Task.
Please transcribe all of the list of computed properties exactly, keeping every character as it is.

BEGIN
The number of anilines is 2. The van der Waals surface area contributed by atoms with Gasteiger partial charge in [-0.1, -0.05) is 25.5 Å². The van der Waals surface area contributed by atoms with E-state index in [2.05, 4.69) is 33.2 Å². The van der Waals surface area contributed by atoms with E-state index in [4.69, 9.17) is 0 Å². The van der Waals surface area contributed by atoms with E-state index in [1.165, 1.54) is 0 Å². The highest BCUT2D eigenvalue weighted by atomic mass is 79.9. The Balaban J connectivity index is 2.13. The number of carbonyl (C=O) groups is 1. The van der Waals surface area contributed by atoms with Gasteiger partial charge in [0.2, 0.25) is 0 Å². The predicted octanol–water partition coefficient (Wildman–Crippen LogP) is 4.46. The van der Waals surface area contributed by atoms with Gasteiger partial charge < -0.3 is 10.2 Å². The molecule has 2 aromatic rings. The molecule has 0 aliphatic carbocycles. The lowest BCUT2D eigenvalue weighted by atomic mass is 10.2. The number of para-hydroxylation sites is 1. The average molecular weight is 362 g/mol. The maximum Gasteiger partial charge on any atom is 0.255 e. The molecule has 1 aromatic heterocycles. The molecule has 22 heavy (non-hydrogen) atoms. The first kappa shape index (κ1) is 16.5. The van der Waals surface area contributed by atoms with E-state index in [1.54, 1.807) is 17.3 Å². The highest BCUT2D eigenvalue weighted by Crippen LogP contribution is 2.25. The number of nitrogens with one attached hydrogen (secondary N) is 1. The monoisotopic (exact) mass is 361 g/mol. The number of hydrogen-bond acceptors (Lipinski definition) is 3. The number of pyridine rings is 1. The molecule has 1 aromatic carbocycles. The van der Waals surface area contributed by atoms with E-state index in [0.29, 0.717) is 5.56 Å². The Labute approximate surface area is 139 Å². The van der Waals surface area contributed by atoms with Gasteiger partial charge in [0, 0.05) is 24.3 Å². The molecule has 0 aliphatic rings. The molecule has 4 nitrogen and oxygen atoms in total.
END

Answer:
The number of anilines is 2. The van der Waals surface area contributed by atoms with Gasteiger partial charge in [-0.1, -0.05) is 25.5 Å². The van der Waals surface area contributed by atoms with E-state index in [2.05, 4.69) is 33.2 Å². The van der Waals surface area contributed by atoms with E-state index in [4.69, 9.17) is 0 Å². The van der Waals surface area contributed by atoms with E-state index in [1.165, 1.54) is 0 Å². The highest BCUT2D eigenvalue weighted by atomic mass is 79.9. The Balaban J connectivity index is 2.13. The number of carbonyl (C=O) groups is 1. The van der Waals surface area contributed by atoms with Gasteiger partial charge in [0.2, 0.25) is 0 Å². The predicted octanol–water partition coefficient (Wildman–Crippen LogP) is 4.46. The van der Waals surface area contributed by atoms with Gasteiger partial charge < -0.3 is 10.2 Å². The molecule has 2 aromatic rings. The molecule has 0 aliphatic carbocycles. The lowest BCUT2D eigenvalue weighted by atomic mass is 10.2. The number of para-hydroxylation sites is 1. The average molecular weight is 362 g/mol. The maximum Gasteiger partial charge on any atom is 0.255 e. The molecule has 1 aromatic heterocycles. The molecule has 22 heavy (non-hydrogen) atoms. The first kappa shape index (κ1) is 16.5. The van der Waals surface area contributed by atoms with E-state index in [1.54, 1.807) is 17.3 Å². The highest BCUT2D eigenvalue weighted by Crippen LogP contribution is 2.25. The number of nitrogens with one attached hydrogen (secondary N) is 1. The monoisotopic (exact) mass is 361 g/mol. The number of hydrogen-bond acceptors (Lipinski definition) is 3. The number of pyridine rings is 1. The molecule has 1 aromatic carbocycles. The van der Waals surface area contributed by atoms with E-state index in [0.29, 0.717) is 5.56 Å². The Labute approximate surface area is 139 Å². The van der Waals surface area contributed by atoms with Gasteiger partial charge in [0, 0.05) is 24.3 Å². The molecule has 0 aliphatic rings. The molecule has 4 nitrogen and oxygen atoms in total.